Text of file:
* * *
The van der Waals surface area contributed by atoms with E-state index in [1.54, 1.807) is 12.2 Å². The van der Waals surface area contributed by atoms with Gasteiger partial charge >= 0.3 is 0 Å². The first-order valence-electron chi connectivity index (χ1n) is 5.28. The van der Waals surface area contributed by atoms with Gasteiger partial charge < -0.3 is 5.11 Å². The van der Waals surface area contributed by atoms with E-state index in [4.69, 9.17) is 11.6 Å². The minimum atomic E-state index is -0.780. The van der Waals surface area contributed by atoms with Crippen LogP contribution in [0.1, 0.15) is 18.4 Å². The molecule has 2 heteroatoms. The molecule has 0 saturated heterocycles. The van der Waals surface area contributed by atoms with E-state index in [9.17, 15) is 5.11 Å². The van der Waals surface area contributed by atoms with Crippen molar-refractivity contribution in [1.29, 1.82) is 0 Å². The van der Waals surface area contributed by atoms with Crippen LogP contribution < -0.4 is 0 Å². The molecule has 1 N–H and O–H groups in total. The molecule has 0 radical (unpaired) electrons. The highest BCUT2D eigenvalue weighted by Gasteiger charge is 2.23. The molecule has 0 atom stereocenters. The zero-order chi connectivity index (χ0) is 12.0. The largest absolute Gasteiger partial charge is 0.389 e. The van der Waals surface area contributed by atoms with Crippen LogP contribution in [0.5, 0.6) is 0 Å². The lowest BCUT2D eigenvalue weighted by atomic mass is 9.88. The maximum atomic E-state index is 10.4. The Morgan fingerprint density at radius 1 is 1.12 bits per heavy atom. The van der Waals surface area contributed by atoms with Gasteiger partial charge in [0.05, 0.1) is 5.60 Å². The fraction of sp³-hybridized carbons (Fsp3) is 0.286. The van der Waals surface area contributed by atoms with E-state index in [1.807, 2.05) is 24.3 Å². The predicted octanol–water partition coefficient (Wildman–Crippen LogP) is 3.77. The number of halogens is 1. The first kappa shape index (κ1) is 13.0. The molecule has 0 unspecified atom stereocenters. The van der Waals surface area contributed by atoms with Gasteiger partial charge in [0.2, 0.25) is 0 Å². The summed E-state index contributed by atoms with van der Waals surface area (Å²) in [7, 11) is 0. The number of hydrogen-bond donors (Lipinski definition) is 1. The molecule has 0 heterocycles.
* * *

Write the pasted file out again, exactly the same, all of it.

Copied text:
The van der Waals surface area contributed by atoms with E-state index in [1.54, 1.807) is 12.2 Å². The van der Waals surface area contributed by atoms with Gasteiger partial charge >= 0.3 is 0 Å². The first-order valence-electron chi connectivity index (χ1n) is 5.28. The van der Waals surface area contributed by atoms with Gasteiger partial charge < -0.3 is 5.11 Å². The van der Waals surface area contributed by atoms with E-state index in [4.69, 9.17) is 11.6 Å². The minimum atomic E-state index is -0.780. The van der Waals surface area contributed by atoms with Crippen LogP contribution in [0.1, 0.15) is 18.4 Å². The molecule has 2 heteroatoms. The molecule has 0 saturated heterocycles. The van der Waals surface area contributed by atoms with E-state index in [9.17, 15) is 5.11 Å². The van der Waals surface area contributed by atoms with Crippen molar-refractivity contribution in [1.29, 1.82) is 0 Å². The van der Waals surface area contributed by atoms with Crippen LogP contribution < -0.4 is 0 Å². The molecule has 1 N–H and O–H groups in total. The molecule has 0 radical (unpaired) electrons. The highest BCUT2D eigenvalue weighted by Gasteiger charge is 2.23. The molecule has 0 atom stereocenters. The zero-order chi connectivity index (χ0) is 12.0. The largest absolute Gasteiger partial charge is 0.389 e. The van der Waals surface area contributed by atoms with Crippen LogP contribution in [0.5, 0.6) is 0 Å². The lowest BCUT2D eigenvalue weighted by atomic mass is 9.88. The maximum atomic E-state index is 10.4. The Morgan fingerprint density at radius 1 is 1.12 bits per heavy atom. The van der Waals surface area contributed by atoms with Gasteiger partial charge in [0.05, 0.1) is 5.60 Å². The fraction of sp³-hybridized carbons (Fsp3) is 0.286. The van der Waals surface area contributed by atoms with E-state index in [1.807, 2.05) is 24.3 Å². The predicted octanol–water partition coefficient (Wildman–Crippen LogP) is 3.77. The number of halogens is 1. The first kappa shape index (κ1) is 13.0. The molecule has 0 unspecified atom stereocenters. The van der Waals surface area contributed by atoms with Gasteiger partial charge in [0.2, 0.25) is 0 Å². The summed E-state index contributed by atoms with van der Waals surface area (Å²) in [7, 11) is 0. The number of hydrogen-bond donors (Lipinski definition) is 1. The molecule has 0 heterocycles.